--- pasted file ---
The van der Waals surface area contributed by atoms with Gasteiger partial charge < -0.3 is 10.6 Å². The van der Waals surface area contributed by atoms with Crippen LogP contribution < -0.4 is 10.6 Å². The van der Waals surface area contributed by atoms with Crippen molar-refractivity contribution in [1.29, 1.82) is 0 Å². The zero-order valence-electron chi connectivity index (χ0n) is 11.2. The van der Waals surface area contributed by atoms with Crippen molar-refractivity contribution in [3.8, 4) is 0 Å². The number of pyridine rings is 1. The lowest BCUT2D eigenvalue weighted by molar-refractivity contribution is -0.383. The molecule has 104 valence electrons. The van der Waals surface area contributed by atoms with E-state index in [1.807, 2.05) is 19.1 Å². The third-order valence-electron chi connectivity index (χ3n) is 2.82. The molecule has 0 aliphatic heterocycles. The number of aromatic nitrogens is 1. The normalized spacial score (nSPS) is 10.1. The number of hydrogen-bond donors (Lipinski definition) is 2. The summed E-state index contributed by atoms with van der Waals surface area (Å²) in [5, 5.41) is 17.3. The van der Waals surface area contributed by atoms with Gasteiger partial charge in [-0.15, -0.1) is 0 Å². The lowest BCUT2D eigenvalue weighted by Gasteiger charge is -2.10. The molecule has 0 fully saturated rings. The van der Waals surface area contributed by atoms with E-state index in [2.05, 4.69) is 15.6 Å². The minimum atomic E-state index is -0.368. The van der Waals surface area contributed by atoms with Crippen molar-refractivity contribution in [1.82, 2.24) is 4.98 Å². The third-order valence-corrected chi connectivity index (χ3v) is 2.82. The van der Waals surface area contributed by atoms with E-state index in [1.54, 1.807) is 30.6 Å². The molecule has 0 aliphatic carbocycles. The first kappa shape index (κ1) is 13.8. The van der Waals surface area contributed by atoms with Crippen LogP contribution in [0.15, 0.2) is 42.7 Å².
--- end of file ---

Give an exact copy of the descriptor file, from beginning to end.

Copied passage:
The van der Waals surface area contributed by atoms with Gasteiger partial charge < -0.3 is 10.6 Å². The van der Waals surface area contributed by atoms with Crippen LogP contribution < -0.4 is 10.6 Å². The van der Waals surface area contributed by atoms with Crippen molar-refractivity contribution in [1.29, 1.82) is 0 Å². The zero-order valence-electron chi connectivity index (χ0n) is 11.2. The van der Waals surface area contributed by atoms with Crippen molar-refractivity contribution in [3.8, 4) is 0 Å². The number of pyridine rings is 1. The lowest BCUT2D eigenvalue weighted by molar-refractivity contribution is -0.383. The molecule has 104 valence electrons. The van der Waals surface area contributed by atoms with E-state index in [1.807, 2.05) is 19.1 Å². The third-order valence-electron chi connectivity index (χ3n) is 2.82. The molecule has 0 aliphatic heterocycles. The number of aromatic nitrogens is 1. The normalized spacial score (nSPS) is 10.1. The number of hydrogen-bond donors (Lipinski definition) is 2. The summed E-state index contributed by atoms with van der Waals surface area (Å²) in [5, 5.41) is 17.3. The van der Waals surface area contributed by atoms with Gasteiger partial charge in [-0.15, -0.1) is 0 Å². The lowest BCUT2D eigenvalue weighted by Gasteiger charge is -2.10. The molecule has 0 fully saturated rings. The van der Waals surface area contributed by atoms with E-state index in [2.05, 4.69) is 15.6 Å². The minimum atomic E-state index is -0.368. The van der Waals surface area contributed by atoms with Crippen molar-refractivity contribution in [1.82, 2.24) is 4.98 Å². The third-order valence-corrected chi connectivity index (χ3v) is 2.82. The van der Waals surface area contributed by atoms with E-state index in [1.54, 1.807) is 30.6 Å². The molecule has 0 aliphatic carbocycles. The first kappa shape index (κ1) is 13.8. The van der Waals surface area contributed by atoms with Crippen LogP contribution in [0.15, 0.2) is 42.7 Å².